The most striking difference observed was the significantly increased hippocampal volume in the brains of the Fmr1 KO mice at all ages compared with controls. Increased hippocampal volume has been reported in children with autism and boys with fragile X syndrome (Reiss et al. 1994; Kates et al. 1997; Geuze et al. 2005). The hippocampus is rich in FMRP in normal brain, and it has been suggested that the altered growth of the hippocampus may be related to lack of this protein in fragile X syndrome (Bray et al. 2011). Increased density of dendritic spines and delayed morphological development of spines were found in the dentate gyrus (Grossman et al. 2010) and the CA1 region of the hippocampus (Levenga et al. 2011) of Fmr1 KO mice compared with C57Bl/6J controls. Although differences in FMRP have not been reported for hippocampal subregions, the increased activation of mGluR5 is thought to contribute to the alterations in dendritic spines in the hippocampus of Fmr1 KO mice (Grossman et al. 2010; Levenga et al. 2011). Reports that LTD is altered in the CA1 (Huber et al. 2002) and dentate gyrus (Yun and Trommer 2011), but spines are not altered in the CA3 region (Levenga et al. 2011), suggest that alteration in the mGluR5 signaling pathway may be restricted to the CA1 region and may contribute to the regional differences in altered spine phenotype in the hippocampal of Fmr1 KO mice (Grossman et al. 2010; Levenga et al. 2011). The increase of hippocampal volume we observed in vivo at PND 18, 21, and 30 in Fmr1 KO mice (Fig. 1) may reflect an increased number of immature dendritic spines (Greenough et al. 2001; Grossman et al. 2010), or may be related to alterations in the osmolyte profile, or altered connectivity in this region.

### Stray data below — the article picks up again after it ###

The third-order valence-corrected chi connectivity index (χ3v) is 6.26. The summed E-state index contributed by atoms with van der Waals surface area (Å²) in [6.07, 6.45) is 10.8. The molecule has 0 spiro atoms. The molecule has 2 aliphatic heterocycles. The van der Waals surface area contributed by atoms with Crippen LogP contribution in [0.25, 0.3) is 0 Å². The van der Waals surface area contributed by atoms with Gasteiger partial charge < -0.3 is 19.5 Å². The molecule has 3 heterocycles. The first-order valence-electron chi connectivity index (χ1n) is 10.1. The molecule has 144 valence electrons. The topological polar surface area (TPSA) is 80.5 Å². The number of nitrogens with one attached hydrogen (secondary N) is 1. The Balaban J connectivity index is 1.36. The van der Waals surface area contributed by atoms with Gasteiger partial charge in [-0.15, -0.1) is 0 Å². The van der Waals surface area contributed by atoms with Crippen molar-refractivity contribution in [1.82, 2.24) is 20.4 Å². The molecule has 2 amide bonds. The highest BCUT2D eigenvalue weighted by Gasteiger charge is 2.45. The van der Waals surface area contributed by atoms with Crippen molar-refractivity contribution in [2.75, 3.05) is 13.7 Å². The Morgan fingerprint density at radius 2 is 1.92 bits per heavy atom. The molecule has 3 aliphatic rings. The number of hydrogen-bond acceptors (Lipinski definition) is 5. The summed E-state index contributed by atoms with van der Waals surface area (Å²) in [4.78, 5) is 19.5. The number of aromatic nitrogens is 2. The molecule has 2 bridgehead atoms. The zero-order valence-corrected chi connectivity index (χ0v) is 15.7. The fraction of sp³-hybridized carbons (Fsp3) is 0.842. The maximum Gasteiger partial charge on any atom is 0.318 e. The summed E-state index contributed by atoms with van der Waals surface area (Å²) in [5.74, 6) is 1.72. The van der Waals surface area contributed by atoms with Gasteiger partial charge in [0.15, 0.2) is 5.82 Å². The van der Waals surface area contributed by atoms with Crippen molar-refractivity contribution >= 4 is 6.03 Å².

During the critical developmental period of synaptogenesis and early myelination included in this study, a number of alterations were observed, particularly in metabolites involved in osmoregulation, signal transduction, and neuromodulation in the hippocampus of Fmr1 KO mice when compared with age-matched controls. Although some alterations may be normalized in adulthood (Gruss and Braun 2001), such profound metabolic perturbations during synap-togenesis and modulation of neuronal connections could lead to lifelong alterations in the hippocampus and can affect both neuronal and astrocytic functions. The alterations observed in these metabolites may contribute to the FXS phenotype observed in the Fmr1 KO mouse.
This study was supported by the Core for Translational Imaging @ Maryland (C-TRIM), the FRAXA Research Foundation, and NIH P01 grant HD016596. The authors do not have any conflicts of interests.